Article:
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REED Family History
While the Reid surname is popular in Ireland it is acutally of Scottish descent from 700AD meaning "red".
Reed (Variants: Reede)
The first mention of the nickname derivation appears before the Norman Conquest where Leofwine se Reade is mentioned in the records for 1016—20 in Kent.
There was an Old English word ‘ried’-‘a clearing’, giving rise to place names Read and Reed, from which some surnames would be derived. Other variants include English Read and Scottish Reid. Another possible origin for Reed could be from the occupational surnames Reader, Reeder, Readman, Reedman, and Redman- ‘reed-man, reed-cutter, thatcher’. In Middle English, the name would be given to someone with a ruddy complexion or red hair.
The motto or ‘war cry’ for Reed dating back as early as 14th century, translated to peace and plenty.
An example of the Reed surname, that is derived from a location, is the the valley of Redesdale and the River Rede that runs through it in Northumberland.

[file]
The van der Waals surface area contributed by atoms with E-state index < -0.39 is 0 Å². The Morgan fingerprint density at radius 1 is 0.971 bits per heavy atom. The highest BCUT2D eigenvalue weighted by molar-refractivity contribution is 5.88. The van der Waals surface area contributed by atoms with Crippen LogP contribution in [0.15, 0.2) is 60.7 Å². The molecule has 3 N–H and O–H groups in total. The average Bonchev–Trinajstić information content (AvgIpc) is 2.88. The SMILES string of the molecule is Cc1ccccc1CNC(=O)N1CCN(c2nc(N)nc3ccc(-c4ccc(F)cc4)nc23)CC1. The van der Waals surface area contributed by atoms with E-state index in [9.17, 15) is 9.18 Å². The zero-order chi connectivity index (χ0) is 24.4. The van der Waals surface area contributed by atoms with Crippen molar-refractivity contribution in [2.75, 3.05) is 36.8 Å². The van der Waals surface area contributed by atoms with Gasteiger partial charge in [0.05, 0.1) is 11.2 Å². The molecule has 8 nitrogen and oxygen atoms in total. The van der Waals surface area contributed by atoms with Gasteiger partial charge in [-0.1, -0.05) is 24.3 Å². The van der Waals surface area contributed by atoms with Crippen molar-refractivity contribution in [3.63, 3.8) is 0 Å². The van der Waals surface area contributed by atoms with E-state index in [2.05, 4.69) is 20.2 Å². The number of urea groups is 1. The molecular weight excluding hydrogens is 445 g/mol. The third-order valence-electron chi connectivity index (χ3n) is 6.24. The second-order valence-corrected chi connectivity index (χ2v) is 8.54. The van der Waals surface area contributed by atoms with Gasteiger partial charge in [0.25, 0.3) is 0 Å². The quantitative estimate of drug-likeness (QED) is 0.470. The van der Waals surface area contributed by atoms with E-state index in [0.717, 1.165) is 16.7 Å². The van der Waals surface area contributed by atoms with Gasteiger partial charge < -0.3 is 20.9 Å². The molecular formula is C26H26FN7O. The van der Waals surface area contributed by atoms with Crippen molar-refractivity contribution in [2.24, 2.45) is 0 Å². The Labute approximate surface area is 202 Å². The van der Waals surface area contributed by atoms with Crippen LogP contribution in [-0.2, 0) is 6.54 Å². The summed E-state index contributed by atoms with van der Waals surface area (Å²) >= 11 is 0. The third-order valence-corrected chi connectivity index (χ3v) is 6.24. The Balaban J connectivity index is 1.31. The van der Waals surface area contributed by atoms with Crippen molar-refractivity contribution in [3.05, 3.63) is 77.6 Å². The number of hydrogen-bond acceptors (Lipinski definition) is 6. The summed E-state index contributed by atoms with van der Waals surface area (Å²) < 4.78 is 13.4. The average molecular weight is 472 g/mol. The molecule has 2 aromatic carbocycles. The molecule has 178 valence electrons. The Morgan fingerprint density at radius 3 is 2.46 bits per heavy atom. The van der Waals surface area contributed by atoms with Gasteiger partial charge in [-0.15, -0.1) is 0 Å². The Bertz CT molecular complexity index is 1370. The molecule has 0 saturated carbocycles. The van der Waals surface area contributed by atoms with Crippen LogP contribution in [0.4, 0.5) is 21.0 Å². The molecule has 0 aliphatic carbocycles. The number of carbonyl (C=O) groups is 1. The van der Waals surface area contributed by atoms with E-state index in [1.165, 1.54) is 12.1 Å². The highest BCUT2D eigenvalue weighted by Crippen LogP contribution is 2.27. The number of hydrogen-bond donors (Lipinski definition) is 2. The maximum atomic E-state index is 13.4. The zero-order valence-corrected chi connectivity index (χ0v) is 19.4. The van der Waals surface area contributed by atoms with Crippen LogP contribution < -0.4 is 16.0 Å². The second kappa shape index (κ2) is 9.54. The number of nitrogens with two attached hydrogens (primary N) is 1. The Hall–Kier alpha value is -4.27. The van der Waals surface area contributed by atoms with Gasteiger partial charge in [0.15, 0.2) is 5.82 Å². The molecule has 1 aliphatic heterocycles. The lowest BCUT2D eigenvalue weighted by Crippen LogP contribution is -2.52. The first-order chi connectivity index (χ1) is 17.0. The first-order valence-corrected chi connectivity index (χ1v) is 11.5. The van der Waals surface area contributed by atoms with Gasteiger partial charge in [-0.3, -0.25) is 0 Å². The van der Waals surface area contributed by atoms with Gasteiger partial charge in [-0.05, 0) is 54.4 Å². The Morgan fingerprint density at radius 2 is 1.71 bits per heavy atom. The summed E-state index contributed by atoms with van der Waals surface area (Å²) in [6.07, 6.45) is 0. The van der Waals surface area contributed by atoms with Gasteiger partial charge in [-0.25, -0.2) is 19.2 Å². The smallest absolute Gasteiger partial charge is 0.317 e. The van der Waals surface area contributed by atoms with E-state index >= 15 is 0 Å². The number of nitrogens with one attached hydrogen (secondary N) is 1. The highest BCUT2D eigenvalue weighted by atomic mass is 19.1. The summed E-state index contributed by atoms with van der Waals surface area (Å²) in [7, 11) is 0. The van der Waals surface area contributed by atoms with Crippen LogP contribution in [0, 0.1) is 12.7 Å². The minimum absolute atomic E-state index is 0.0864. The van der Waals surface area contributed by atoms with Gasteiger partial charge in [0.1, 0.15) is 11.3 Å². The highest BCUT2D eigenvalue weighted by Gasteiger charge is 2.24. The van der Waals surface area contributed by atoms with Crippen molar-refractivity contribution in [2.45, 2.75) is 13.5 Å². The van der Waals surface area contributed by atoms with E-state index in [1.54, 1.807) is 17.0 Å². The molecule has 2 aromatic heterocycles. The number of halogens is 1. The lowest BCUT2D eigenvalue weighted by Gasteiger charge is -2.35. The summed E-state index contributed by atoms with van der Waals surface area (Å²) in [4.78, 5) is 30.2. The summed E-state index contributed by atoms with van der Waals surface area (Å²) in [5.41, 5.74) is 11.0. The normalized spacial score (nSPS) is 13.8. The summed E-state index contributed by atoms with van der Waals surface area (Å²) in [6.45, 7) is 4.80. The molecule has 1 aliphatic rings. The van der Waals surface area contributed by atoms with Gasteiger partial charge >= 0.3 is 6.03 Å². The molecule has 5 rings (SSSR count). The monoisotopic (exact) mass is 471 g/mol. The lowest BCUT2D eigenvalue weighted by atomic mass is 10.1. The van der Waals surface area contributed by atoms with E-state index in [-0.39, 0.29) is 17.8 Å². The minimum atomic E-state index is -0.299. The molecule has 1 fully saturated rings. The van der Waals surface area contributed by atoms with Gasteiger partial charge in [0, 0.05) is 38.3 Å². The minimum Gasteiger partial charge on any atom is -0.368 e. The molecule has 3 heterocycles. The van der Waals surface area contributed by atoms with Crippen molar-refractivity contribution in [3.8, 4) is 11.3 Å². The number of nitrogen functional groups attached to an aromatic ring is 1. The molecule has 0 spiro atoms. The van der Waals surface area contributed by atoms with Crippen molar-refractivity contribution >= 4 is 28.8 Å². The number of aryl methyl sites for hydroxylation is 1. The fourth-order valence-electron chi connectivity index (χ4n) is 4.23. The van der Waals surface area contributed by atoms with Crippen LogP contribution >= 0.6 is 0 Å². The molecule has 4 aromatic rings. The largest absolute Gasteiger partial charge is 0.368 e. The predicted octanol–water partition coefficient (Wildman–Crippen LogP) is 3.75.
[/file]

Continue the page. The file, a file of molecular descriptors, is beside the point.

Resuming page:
In 1891, the frequency in England and Wales for Reed was 24,505 with a few 1,558 occurrences in Scotland. In 1881, the surname was recorded as being one of the most frequent in the Plymouth area with 142 residing in the district. In the same year, it was reported that Agricultural Labourer, Farmer and Labourer were the top 3 reported jobs, with Agricultural Labourer being the most common occupation. A less common occupation for the Reed family was Coal Miner.
Walter Reed (1861—1902), American army physician conducted decisive experiments that proved typhoid germs are transmitted by the mosquito. His findings led to the elimination of yellow fever in Havana during the Spanish-American War, and later in Panama during the building of the Canal.
William Reed, a British convict from London was transported aboard the ‘Ann’, settling in New South Wales, Australia.
SOURCES: 1881, 1891 Census
1881 Census in Plymouth
Dictionary of American Family Homes, P Hanks OUP 2003
Homes of Family Names in Great Britain, H.B. Guppy, London 1890
The Oxford Dictionary of Family Names in Britain and Ireland, P.Hanks, Coats, McClure OUP 2016
1860 Lower, Mark A Patronymica Britannica: a dictionary of the family names of the United Kingdom, London: J.R Smith. Public Domain
1857 Arthur, William An Etymological Dictionary of Family and Christian Names. New York: Sheldon, Blakeman. Public Domain
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